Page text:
Smart cars share re­veal­ing info about driv­ers

The Guardian (Charlottetown) - - CANADA - THE CANA­DIAN PRESS

The fam­ily car is learn­ing more about who’s be­hind the wheel — ev­ery­thing from where a driver likes to shop to how hard they brake — as au­tomak­ers roll out new tech-savvy fea­tures.

With cars col­lect­ing and even shar­ing more per­sonal data, Canada’s pri­vacy watch­dog is qui­etly try­ing to en­sure man­u­fac­tur­ers, re­tail­ers and in­sur­ance com­pa­nies avoid bumps on the vir­tual high­way.

On-board nav­i­ga­tion sys­tems can tell where a ve­hi­cle is and where it has been. Elec­tronic com­po­nents stream data to com­put­ers that gauge driver be­hav­iour and the car’s road­wor­thi­ness. Ve­hi­cles rec­og­nize driv­ers and ad­just set­tings for them. In­fo­tain­ment sys­tems al­low voice and data com­mu­ni­ca­tions.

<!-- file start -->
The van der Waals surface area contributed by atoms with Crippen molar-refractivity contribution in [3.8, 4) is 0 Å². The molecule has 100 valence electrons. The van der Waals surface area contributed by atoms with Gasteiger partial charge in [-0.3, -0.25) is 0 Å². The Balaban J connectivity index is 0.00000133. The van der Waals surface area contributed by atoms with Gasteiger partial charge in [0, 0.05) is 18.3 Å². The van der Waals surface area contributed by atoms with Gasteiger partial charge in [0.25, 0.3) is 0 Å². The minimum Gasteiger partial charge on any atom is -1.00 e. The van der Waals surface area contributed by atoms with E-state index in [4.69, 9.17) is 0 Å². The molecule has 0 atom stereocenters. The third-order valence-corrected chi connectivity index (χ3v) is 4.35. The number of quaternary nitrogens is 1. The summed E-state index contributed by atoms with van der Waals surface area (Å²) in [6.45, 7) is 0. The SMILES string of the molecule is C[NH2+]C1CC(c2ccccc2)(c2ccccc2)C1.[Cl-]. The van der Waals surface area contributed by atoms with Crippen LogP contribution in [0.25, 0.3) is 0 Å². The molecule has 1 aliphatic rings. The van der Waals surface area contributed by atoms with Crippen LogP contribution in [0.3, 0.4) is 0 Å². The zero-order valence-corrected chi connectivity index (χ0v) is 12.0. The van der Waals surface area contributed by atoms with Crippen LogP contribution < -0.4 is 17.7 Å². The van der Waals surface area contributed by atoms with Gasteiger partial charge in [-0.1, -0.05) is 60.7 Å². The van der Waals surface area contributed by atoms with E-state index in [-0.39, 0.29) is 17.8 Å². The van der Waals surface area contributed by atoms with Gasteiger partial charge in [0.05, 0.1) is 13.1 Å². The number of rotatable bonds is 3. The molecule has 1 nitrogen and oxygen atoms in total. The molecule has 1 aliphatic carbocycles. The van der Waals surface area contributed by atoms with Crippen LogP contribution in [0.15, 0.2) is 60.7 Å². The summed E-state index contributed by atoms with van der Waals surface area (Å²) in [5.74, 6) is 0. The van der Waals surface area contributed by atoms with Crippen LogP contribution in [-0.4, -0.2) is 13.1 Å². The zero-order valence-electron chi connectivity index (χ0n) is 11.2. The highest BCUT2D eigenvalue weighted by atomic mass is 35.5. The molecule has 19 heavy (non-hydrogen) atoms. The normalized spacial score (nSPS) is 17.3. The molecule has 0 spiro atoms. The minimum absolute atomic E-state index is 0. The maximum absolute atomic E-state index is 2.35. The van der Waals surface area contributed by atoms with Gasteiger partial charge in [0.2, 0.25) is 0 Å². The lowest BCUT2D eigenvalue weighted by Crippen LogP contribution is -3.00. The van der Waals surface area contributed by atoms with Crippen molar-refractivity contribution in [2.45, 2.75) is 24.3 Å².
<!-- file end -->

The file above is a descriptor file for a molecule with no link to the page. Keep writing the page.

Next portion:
“With con­nec­tiv­ity, cars are be­com­ing highly ef­fi­cient data har­vest­ing ma­chines,’’ says a 2015 study by the Bri­tish Columbia Free­dom of In­for­ma­tion and Pri­vacy As­so­ci­a­tion.

Cus­tomer data gen­er­ated by the con­nected car is now seen as a ma­jor new source of rev­enue for mar­keters and ad­ver­tis­ers, the study found. Some in­sur­ance com­pa­nies are of­fer­ing cov­er­age that sets pre­mi­ums based on driv­ing pat­terns.

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